We now have at least two bishops who sound like they are leading an Episcopal version of the Tea Party movement. Bishop Lawrence E. Brandt of Greensburg, Pa., won't permit the Sisters of St. Joseph of Baden to advertise for new members in diocesan media because their leadership signed the Network letter championing health care reform.
But we now have the larger specter of former St. Louis Archbishop Raymond Burke, head of the Vatican's Apostolic Signatura, giving an address critical of pro-health-reform nuns at the conservative Institute for Religious Life's national meeting at Mundelein Seminary in Illinois.
As reported frist by Thomas Peters of the American Papist blog, Burke criticized severely those who signed Network's letter to members of Congress supporting health care reform, even calling into question their Catholicity!
In part, he said, "Who could imagine that consecrated religious would openly, and in defiance of the bishops as successors of the apostles, publicly endorse legislation containing provisions which violated the natural moral law in its most fundamental tenets – the safeguarding and promoting of innocence and defenseless life, and fail to safeguard the demands of the free exercise of conscience for health care workers?"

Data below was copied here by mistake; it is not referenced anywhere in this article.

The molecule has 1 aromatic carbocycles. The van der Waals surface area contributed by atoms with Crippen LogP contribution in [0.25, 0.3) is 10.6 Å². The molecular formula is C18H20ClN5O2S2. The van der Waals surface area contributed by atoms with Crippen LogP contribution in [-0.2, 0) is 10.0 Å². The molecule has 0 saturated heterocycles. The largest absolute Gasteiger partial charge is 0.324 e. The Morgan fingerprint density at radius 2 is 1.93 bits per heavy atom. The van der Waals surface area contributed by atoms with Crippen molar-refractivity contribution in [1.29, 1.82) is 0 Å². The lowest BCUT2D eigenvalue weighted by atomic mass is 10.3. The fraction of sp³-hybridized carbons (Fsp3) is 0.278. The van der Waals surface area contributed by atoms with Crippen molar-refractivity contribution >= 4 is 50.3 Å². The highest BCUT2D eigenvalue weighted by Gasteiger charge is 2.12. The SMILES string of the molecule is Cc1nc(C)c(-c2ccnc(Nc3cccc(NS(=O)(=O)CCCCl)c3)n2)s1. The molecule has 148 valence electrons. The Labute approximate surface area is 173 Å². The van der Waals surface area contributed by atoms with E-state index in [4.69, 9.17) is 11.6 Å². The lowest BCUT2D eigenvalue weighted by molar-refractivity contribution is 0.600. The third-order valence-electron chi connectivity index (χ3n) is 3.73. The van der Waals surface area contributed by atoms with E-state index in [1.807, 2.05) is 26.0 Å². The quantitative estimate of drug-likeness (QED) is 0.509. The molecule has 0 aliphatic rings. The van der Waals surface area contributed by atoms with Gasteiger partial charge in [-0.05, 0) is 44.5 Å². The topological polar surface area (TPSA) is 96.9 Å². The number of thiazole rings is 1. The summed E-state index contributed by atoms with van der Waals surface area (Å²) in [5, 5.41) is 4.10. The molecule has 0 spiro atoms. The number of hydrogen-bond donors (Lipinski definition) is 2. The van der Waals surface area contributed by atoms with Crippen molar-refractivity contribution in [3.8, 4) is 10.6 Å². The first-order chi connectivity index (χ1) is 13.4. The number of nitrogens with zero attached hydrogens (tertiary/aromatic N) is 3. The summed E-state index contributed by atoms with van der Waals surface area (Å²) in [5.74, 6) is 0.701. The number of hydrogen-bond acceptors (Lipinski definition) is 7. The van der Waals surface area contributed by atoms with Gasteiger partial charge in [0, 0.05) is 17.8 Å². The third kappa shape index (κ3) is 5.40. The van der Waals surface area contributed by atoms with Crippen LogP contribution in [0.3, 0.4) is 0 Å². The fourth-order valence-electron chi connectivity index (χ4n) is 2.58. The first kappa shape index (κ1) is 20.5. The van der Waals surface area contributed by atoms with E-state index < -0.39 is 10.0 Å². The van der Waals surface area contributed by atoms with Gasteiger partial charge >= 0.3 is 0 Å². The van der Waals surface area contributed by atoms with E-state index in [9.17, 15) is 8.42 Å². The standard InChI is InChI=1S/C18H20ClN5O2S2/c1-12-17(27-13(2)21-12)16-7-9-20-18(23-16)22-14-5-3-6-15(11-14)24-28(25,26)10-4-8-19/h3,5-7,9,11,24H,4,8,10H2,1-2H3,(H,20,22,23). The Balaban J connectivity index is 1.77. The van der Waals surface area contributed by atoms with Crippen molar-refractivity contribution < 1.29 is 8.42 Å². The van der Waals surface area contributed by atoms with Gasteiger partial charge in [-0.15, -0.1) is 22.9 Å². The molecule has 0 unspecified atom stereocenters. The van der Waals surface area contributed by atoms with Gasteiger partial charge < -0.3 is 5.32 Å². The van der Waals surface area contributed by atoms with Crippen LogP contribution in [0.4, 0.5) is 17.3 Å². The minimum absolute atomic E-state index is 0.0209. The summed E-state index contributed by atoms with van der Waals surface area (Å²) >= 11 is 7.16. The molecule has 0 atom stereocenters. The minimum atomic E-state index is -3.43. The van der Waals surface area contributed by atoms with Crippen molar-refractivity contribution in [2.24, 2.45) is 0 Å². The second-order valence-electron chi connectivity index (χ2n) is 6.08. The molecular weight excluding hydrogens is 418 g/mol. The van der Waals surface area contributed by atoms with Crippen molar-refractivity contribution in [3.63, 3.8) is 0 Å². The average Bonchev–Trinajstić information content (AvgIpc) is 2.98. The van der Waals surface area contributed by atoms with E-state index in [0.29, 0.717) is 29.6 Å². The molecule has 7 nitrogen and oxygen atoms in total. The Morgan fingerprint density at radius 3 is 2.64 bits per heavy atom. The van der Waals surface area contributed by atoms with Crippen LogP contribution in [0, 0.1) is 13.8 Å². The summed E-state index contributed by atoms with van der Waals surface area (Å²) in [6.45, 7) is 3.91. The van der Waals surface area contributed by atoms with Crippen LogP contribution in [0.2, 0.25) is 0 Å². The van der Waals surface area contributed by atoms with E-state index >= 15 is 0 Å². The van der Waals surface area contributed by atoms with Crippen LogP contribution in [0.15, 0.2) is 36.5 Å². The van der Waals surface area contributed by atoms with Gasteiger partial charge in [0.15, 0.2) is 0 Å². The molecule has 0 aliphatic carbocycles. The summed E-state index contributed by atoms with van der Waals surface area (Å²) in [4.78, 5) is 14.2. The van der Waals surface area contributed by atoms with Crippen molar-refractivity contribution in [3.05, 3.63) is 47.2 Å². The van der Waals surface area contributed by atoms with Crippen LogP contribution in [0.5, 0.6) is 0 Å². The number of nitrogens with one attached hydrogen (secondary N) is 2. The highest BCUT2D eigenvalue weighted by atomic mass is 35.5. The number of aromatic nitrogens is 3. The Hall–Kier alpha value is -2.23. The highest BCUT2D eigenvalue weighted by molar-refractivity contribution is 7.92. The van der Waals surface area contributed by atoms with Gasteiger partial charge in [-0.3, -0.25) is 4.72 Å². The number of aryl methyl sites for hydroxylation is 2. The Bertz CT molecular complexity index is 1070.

He also said, "Now is the time for us all, and in particular for consecrated persons to stand up for the truth and to call upon our fellow Catholics in leadership to do the same, or to cease identifying themselves as Catholics."
Talk about inaccurate, over-the-top rhetoric! Jerry Filteau, NCR Washington correspondent, has fact-checked the health care reform contentions of the bishops as they relate to abortion, and found them inaccurate.
But in any case, the dispute was about the interpretation of legislative language, not moral teachings on abortion! Since when can't there be honest disagreements on legislation? Or has that now been elevated to the infallible?
Of course, I understand that the bishops realize they lost, and lost big time, in this debate. The nuns, on the other hand, won. Now that may be hard for the bishops to take… but I have just one suggestion for those bishops: just say "Yes, Sister" and have a cup of tea.
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